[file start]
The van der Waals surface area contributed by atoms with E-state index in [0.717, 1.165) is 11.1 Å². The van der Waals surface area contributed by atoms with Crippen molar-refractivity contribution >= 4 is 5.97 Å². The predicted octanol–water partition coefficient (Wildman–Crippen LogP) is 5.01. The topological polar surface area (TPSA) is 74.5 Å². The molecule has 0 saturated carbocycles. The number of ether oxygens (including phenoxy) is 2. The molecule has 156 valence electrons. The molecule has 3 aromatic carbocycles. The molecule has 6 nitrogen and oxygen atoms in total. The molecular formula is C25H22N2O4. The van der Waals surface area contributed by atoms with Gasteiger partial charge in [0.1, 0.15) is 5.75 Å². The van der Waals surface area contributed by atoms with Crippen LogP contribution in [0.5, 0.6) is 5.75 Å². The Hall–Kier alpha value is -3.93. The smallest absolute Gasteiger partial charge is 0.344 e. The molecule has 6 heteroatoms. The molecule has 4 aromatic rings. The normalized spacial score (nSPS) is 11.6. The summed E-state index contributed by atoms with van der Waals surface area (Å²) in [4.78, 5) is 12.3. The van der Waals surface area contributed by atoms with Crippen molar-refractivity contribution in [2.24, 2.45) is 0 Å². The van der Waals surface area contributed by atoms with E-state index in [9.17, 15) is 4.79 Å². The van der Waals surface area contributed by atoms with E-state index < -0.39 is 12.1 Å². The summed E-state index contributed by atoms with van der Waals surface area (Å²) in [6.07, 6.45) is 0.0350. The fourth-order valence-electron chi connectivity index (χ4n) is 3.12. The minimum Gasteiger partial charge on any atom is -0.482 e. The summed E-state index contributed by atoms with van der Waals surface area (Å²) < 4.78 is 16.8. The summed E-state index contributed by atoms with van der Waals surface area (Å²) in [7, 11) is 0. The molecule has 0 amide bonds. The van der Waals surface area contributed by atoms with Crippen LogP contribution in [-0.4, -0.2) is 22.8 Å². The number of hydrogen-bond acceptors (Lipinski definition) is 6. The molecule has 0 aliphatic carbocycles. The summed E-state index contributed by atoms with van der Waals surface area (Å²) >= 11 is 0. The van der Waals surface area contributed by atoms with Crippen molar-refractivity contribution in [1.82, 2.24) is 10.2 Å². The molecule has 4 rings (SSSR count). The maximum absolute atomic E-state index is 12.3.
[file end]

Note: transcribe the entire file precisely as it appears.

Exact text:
The van der Waals surface area contributed by atoms with E-state index in [0.717, 1.165) is 11.1 Å². The van der Waals surface area contributed by atoms with Crippen molar-refractivity contribution >= 4 is 5.97 Å². The predicted octanol–water partition coefficient (Wildman–Crippen LogP) is 5.01. The topological polar surface area (TPSA) is 74.5 Å². The molecule has 0 saturated carbocycles. The number of ether oxygens (including phenoxy) is 2. The molecule has 156 valence electrons. The molecule has 3 aromatic carbocycles. The molecule has 6 nitrogen and oxygen atoms in total. The molecular formula is C25H22N2O4. The van der Waals surface area contributed by atoms with Gasteiger partial charge in [0.1, 0.15) is 5.75 Å². The van der Waals surface area contributed by atoms with Crippen LogP contribution in [0.5, 0.6) is 5.75 Å². The Hall–Kier alpha value is -3.93. The smallest absolute Gasteiger partial charge is 0.344 e. The molecule has 6 heteroatoms. The molecule has 4 aromatic rings. The normalized spacial score (nSPS) is 11.6. The summed E-state index contributed by atoms with van der Waals surface area (Å²) in [4.78, 5) is 12.3. The van der Waals surface area contributed by atoms with Crippen molar-refractivity contribution in [2.24, 2.45) is 0 Å². The van der Waals surface area contributed by atoms with E-state index in [9.17, 15) is 4.79 Å². The van der Waals surface area contributed by atoms with E-state index < -0.39 is 12.1 Å². The summed E-state index contributed by atoms with van der Waals surface area (Å²) in [6.07, 6.45) is 0.0350. The fourth-order valence-electron chi connectivity index (χ4n) is 3.12. The minimum Gasteiger partial charge on any atom is -0.482 e. The summed E-state index contributed by atoms with van der Waals surface area (Å²) < 4.78 is 16.8. The summed E-state index contributed by atoms with van der Waals surface area (Å²) in [7, 11) is 0. The molecule has 0 amide bonds. The van der Waals surface area contributed by atoms with Crippen LogP contribution in [-0.4, -0.2) is 22.8 Å². The number of hydrogen-bond acceptors (Lipinski definition) is 6. The molecule has 0 aliphatic carbocycles. The summed E-state index contributed by atoms with van der Waals surface area (Å²) >= 11 is 0. The van der Waals surface area contributed by atoms with Crippen molar-refractivity contribution in [1.82, 2.24) is 10.2 Å². The molecule has 4 rings (SSSR count). The maximum absolute atomic E-state index is 12.3.